October 2020 marked 10 years since Eric LeGrand sustained a life-changing spinal cord injury in a college football game, playing for Rutgers University in New Jersey. Since that day, Eric has been paralyzed below his shoulders. But for those who know Eric—either personally or through his work—his injury has only propelled him forward to live a full life of great purpose and personal and professional accomplishments.
Fun fact! Eric was a consultant for the movie, The Upside, which starred Bryan Cranston as a man with quadriplegia and Kevin Hart as his caretaker.
As a philanthropist, motivational speaker, sports analyst, entrepreneur, and role model to so many, Eric, 30, has turned nearly every obstacle in his life into an opportunity. He has inspired countless people with his infectious “anything is possible” attitude. His foundation, Team LeGrand—a fundraising arm for the Christopher & Dana Reeve Foundation—has raised more than a million dollars toward finding a cure for paralysis and helping improve the quality of life for people with spinal cord injuries.
BAYADA has been providing home health care to Eric since the day he returned home after his injury. It has been a true honor and privilege to support this amazing man in bringing his mission to life. I first met Eric when I visited his home in 2015. I was incredibly impressed and deeply humbled by the way he met the challenges of living with quadriplegia—with unwavering positivity, wisdom beyond his years, and a healthy dose of humor. I recently caught up with Eric—virtually, of course—to see how he’s managing in the pandemic and what he’s been up to.
Eric, you look wonderful! How have you been feeling? How’s your progress?
Physically I feel great. I've been staying busy with therapy at home, since I really can’t go out. Thank God I have the equipment at home to keep up with my therapy; some days are busier than others, but for the most part, I try to do therapy three times a week.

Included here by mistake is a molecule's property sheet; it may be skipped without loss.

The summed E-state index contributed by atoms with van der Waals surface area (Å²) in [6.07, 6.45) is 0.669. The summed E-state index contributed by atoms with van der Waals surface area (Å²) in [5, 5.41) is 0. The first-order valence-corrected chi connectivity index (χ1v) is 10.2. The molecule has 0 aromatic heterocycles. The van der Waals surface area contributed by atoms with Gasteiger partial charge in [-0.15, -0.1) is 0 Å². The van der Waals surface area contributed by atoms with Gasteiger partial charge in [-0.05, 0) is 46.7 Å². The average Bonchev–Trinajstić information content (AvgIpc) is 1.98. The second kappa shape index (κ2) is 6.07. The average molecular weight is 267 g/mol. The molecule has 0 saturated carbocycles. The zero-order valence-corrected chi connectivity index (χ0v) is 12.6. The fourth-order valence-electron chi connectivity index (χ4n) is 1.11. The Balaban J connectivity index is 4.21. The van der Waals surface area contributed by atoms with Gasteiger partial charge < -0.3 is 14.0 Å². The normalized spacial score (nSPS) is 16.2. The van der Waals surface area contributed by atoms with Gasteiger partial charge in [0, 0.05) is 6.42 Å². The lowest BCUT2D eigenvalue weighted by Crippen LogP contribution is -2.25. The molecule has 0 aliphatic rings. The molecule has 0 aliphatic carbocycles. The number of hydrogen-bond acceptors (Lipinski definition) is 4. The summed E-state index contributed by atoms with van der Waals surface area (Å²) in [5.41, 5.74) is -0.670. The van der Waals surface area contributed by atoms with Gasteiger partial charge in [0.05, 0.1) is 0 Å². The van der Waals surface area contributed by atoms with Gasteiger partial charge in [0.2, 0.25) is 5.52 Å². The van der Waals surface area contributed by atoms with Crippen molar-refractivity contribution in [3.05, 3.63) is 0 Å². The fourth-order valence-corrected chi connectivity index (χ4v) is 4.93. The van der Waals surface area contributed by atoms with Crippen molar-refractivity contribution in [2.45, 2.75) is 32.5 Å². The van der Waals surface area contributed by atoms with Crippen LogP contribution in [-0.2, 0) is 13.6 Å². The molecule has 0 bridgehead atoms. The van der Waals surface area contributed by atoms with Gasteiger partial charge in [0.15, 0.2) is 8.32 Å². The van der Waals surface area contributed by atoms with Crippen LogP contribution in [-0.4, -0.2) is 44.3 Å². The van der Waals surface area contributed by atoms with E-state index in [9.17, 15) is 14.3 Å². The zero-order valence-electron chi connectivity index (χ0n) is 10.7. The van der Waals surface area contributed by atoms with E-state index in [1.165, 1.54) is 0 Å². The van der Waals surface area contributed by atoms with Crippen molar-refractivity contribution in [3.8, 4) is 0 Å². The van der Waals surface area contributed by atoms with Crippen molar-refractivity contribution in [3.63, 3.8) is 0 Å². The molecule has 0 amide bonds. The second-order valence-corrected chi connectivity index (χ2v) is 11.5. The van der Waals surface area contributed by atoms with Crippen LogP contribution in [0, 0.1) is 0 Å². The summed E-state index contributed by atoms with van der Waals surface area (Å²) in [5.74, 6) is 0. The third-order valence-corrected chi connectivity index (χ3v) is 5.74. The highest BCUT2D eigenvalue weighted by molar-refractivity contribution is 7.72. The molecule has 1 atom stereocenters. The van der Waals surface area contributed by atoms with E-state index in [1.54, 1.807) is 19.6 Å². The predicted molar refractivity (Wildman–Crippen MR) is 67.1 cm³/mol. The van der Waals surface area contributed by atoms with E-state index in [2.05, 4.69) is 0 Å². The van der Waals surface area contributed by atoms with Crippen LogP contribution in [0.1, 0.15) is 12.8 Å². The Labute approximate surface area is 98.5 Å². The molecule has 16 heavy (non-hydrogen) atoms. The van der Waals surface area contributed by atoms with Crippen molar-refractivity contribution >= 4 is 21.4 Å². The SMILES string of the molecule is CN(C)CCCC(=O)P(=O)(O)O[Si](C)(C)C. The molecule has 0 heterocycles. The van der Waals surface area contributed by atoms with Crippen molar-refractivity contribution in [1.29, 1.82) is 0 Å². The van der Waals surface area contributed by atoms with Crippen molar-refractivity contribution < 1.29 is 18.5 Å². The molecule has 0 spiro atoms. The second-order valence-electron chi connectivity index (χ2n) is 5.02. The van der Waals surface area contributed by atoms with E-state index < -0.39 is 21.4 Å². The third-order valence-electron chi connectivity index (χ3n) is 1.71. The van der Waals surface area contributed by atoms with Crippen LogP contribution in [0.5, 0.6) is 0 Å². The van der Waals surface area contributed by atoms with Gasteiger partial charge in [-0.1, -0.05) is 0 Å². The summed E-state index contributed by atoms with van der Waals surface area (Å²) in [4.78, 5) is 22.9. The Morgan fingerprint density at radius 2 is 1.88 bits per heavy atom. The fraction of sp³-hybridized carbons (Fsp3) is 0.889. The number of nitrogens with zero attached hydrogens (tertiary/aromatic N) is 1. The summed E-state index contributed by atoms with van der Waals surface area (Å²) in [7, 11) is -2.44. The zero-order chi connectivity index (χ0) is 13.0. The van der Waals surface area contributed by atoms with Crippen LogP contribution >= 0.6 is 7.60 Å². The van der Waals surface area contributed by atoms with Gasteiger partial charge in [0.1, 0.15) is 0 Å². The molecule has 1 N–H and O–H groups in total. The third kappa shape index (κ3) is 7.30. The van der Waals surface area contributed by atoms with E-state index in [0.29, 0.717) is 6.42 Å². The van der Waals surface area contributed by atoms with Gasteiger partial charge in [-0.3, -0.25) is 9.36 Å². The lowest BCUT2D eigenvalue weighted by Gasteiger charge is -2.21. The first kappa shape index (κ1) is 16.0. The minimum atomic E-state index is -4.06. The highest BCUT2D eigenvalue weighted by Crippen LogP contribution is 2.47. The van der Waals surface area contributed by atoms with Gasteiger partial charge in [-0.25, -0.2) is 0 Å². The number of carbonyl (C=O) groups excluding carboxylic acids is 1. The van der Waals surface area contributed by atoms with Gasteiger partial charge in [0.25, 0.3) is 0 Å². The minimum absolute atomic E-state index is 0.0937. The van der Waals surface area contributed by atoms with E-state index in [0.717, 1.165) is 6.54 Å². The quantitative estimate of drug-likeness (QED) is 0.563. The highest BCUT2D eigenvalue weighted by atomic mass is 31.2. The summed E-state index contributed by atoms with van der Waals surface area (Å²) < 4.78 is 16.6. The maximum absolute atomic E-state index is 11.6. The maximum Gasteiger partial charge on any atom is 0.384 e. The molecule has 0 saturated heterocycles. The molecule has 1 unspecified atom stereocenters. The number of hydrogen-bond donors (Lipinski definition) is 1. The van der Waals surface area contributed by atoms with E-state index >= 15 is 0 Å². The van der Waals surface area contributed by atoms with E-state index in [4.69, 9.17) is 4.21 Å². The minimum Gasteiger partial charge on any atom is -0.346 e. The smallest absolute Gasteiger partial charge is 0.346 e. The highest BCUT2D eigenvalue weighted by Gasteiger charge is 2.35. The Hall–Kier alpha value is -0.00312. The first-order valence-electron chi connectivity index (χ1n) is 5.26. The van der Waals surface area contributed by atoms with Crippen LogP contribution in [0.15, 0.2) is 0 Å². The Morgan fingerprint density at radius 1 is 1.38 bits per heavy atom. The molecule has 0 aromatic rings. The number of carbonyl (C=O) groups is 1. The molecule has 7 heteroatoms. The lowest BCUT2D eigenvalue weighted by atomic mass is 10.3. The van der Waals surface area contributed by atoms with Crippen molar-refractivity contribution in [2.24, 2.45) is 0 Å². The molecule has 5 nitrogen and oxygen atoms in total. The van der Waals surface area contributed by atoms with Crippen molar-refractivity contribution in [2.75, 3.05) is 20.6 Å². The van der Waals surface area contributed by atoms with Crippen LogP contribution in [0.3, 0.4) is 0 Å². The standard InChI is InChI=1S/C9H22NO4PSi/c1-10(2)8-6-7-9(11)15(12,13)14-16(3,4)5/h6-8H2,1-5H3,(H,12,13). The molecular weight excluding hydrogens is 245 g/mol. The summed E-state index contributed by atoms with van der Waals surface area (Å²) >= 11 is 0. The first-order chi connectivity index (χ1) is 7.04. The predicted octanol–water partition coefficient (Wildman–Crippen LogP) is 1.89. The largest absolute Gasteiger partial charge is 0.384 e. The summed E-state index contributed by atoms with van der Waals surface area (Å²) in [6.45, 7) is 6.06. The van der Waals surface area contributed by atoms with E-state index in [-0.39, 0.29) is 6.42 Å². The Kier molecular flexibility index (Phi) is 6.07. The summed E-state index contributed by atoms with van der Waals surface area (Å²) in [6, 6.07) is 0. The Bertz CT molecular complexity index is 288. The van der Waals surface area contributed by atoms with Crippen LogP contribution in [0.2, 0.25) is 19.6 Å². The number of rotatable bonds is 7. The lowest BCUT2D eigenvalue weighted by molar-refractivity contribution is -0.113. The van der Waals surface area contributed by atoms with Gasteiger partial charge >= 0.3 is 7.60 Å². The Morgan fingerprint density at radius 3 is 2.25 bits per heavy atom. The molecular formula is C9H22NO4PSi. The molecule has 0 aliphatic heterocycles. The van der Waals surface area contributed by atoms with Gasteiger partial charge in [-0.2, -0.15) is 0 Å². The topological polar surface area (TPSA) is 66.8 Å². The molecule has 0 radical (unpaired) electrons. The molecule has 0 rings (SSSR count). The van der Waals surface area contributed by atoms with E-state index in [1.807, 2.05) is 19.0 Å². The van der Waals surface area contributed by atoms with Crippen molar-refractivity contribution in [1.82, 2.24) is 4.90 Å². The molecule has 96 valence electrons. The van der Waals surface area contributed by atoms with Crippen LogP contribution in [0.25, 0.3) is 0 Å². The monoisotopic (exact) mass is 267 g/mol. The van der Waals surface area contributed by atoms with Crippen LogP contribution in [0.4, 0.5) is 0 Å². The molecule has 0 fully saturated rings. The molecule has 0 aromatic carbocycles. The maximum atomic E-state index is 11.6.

I want to keep my body as strong as possible so if the day comes that I’m able to receive treatment for my injury, I want to make sure I’m as healthy as I can be.
I hear you have a new venture going on. Can you tell me about it?
I've been working on a project—it’s called LeGrand Coffee House. I'm opening up a coffee shop in my hometown. I came up with the idea after being inspired by the book Shoe Dog by Phil Knight, the co-founder of Nike. At the same time, in a group chat, my friends were sending me pictures of coffee. I was never a coffee guy, but really loving the café vibe, I decided I wanted to create a café in my hometown, all built around bringing people together and unifying people. And there's no better way to do than over a cup of coffee.
So here we are now getting ready for our storefront to open up towards the end of the summer, but our online store is open now so people can try our coffee all throughout the country.
Bryan Cranston, who still keeps in touch with Eric, is a big LeGrand Coffee fan.
Are you still busy with your Team LeGrand foundation, too?
Yes, very much. We're working on another walk this year, a 5k run. It’s called ‘A Walk to Believe.’ Last year was our 10th year doing it.
Last year we raised the most money we ever have. We were able to get participants from all 50 states, two US territories, and 10 countries, which was absolutely amazing. We raised $109,000, so I'm so excited to be able to have a Walk to Believe this year again, and if we can’t do it in person, we’ll do it virtually again.